“The old boys’ network will zealously shield their progeny from adverse consequences – not simply out of a filial loyalty, but to protect the institutions from which they drew their own power. While researching The Red Zone Report we heard from several former college students who had either self-harmed or become suicidal in response to the hazing they experienced at college. But we also discovered that the most vociferous defenders of hazing and initiation rituals were alumni groups themselves. ”


Paul Bongiorno
Shorten acts on tax as Batman votes

“Bill Shorten seized the political agenda in a dramatic way on Tuesday, overshadowing practically everything in domestic politics. He did it by homing in on a tax concession that is costing the budget billions but is a sacred cow for the Liberals. Donning his Sherwood Forest finest, the Opposition leader vowed to fight the government’s scare campaign ‘because I’m going to choose the battler over the top end of town’.”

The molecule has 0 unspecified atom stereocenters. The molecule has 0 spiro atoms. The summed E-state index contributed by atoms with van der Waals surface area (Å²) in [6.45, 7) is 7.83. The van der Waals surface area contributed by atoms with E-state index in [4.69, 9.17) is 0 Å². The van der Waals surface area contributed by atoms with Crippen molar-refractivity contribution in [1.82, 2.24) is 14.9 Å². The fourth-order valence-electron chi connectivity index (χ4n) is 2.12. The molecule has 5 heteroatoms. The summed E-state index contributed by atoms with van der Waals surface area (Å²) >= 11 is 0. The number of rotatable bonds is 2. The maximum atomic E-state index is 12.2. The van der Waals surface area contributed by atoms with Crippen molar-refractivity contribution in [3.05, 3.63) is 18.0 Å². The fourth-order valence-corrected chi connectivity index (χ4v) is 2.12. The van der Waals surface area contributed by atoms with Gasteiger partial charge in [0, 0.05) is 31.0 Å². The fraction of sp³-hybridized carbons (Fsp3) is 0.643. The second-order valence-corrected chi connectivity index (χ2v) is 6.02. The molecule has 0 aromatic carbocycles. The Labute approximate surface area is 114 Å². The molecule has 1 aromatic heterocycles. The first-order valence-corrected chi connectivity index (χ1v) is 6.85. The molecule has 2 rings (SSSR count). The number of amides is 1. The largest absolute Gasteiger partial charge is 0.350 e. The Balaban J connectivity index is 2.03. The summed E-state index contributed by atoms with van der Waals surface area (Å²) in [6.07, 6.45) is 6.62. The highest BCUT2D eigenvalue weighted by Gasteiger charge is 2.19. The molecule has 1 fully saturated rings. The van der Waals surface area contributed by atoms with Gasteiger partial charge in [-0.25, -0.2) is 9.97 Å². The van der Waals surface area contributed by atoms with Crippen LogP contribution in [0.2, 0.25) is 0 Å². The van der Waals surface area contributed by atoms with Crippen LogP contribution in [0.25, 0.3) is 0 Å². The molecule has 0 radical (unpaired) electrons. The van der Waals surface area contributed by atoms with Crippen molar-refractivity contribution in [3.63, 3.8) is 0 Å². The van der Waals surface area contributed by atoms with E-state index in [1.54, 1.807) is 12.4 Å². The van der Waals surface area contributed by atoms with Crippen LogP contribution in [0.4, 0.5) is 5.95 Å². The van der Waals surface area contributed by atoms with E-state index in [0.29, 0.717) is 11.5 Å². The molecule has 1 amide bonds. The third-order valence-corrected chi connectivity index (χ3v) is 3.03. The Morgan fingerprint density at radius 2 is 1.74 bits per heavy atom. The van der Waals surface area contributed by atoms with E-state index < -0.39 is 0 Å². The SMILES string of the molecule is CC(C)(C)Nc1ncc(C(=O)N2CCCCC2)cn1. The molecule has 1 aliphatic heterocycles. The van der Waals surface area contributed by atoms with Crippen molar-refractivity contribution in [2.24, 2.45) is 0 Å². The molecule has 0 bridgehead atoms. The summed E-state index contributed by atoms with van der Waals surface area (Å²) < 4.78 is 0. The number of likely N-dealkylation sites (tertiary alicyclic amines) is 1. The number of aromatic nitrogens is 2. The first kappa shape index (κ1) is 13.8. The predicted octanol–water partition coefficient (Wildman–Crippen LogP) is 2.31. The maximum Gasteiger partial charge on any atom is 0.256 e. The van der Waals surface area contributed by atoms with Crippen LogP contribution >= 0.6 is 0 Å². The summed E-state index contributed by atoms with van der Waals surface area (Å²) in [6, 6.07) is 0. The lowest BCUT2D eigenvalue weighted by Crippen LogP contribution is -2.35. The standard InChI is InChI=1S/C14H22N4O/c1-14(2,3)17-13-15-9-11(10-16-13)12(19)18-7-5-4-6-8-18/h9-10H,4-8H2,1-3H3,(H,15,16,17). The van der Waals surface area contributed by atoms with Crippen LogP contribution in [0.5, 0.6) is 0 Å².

Richard Ackland
Gadfly: King’s lowlanding

Letters, Cartoon & Editorial


ReadCartoon image, links to full cartoon page

Waving the white tag

The only real conclusion is that Peter Dutton is a racist. This comes as no surprise, but the starkness of it bears recording. To listen to Peter Dutton talk about white South Africans is to hear a man whose empathy is graded by colour. It took white suffering for him to realise there is injustice in the world.


A wake-up call on the environment

Natalie Cromb’s excellent article (“The economics of reparations”, March 10–16) highlights the fact that our First Nations sovereignty was the first externality of the venture …

Damages for damages

Natalie Cromb’s article is a revealing and honest precis of Australia, the nation invaded, and the plight of Indigenous Australians. Now, with further ignorant and deceptive behaviour of this Liberal government …

Read More


Ciara Phillips, centre, at her MCA Young Guides installation.


Ciara Phillips’ Biennale workshop

For the 21st Biennale of Sydney, artist Ciara Phillips is creating a collaborative printmaking studio, posters from which will run each week in The Saturday Paper. She talks about the role of art in social change. “I find it really difficult to explain: how do you make art? Basically it’s the sum total of all the things I think about.”